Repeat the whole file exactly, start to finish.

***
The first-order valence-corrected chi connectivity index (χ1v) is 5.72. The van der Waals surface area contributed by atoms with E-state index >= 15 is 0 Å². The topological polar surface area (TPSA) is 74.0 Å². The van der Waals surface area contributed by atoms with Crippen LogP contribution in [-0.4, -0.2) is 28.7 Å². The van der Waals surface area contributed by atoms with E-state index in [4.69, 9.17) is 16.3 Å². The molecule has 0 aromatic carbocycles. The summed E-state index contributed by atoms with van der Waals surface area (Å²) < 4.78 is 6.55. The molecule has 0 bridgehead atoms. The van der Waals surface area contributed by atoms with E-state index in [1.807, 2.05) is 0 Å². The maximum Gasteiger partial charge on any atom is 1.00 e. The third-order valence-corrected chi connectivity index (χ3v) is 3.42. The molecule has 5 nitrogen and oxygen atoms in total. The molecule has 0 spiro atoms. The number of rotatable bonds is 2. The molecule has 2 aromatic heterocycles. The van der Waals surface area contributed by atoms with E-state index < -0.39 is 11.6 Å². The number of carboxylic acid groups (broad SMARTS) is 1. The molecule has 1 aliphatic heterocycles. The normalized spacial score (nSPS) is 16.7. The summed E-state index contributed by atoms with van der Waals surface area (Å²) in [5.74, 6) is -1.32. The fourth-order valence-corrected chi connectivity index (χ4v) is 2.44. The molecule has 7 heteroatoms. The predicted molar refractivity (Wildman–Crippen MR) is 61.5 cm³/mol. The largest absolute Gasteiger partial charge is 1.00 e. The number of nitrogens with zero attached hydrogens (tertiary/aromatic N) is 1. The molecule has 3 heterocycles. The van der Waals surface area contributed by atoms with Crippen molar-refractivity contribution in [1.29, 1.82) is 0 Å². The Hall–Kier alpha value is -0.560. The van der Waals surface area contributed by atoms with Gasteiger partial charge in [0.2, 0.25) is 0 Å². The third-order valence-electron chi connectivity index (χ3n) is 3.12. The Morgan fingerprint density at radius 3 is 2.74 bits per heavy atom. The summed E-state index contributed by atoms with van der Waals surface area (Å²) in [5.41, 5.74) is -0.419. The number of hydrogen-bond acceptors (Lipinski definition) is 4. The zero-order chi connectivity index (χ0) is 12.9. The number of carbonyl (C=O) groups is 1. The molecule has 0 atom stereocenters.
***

The first-order valence-corrected chi connectivity index (χ1v) is 5.72. The van der Waals surface area contributed by atoms with E-state index >= 15 is 0 Å². The topological polar surface area (TPSA) is 74.0 Å². The van der Waals surface area contributed by atoms with Crippen LogP contribution in [-0.4, -0.2) is 28.7 Å². The van der Waals surface area contributed by atoms with E-state index in [4.69, 9.17) is 16.3 Å². The molecule has 0 aromatic carbocycles. The summed E-state index contributed by atoms with van der Waals surface area (Å²) < 4.78 is 6.55. The molecule has 0 bridgehead atoms. The van der Waals surface area contributed by atoms with E-state index in [1.807, 2.05) is 0 Å². The maximum Gasteiger partial charge on any atom is 1.00 e. The third-order valence-corrected chi connectivity index (χ3v) is 3.42. The molecule has 5 nitrogen and oxygen atoms in total. The molecule has 0 spiro atoms. The number of rotatable bonds is 2. The molecule has 2 aromatic heterocycles. The van der Waals surface area contributed by atoms with E-state index < -0.39 is 11.6 Å². The number of carboxylic acid groups (broad SMARTS) is 1. The molecule has 1 aliphatic heterocycles. The normalized spacial score (nSPS) is 16.7. The summed E-state index contributed by atoms with van der Waals surface area (Å²) in [5.74, 6) is -1.32. The fourth-order valence-corrected chi connectivity index (χ4v) is 2.44. The molecule has 7 heteroatoms. The predicted molar refractivity (Wildman–Crippen MR) is 61.5 cm³/mol. The largest absolute Gasteiger partial charge is 1.00 e. The number of nitrogens with zero attached hydrogens (tertiary/aromatic N) is 1. The molecule has 3 heterocycles. The van der Waals surface area contributed by atoms with Crippen molar-refractivity contribution in [1.29, 1.82) is 0 Å². The Hall–Kier alpha value is -0.560. The van der Waals surface area contributed by atoms with Gasteiger partial charge in [0.2, 0.25) is 0 Å². The third-order valence-electron chi connectivity index (χ3n) is 3.12. The Morgan fingerprint density at radius 3 is 2.74 bits per heavy atom. The summed E-state index contributed by atoms with van der Waals surface area (Å²) in [5.41, 5.74) is -0.419. The number of hydrogen-bond acceptors (Lipinski definition) is 4. The zero-order chi connectivity index (χ0) is 12.9. The number of carbonyl (C=O) groups is 1. The molecule has 0 atom stereocenters.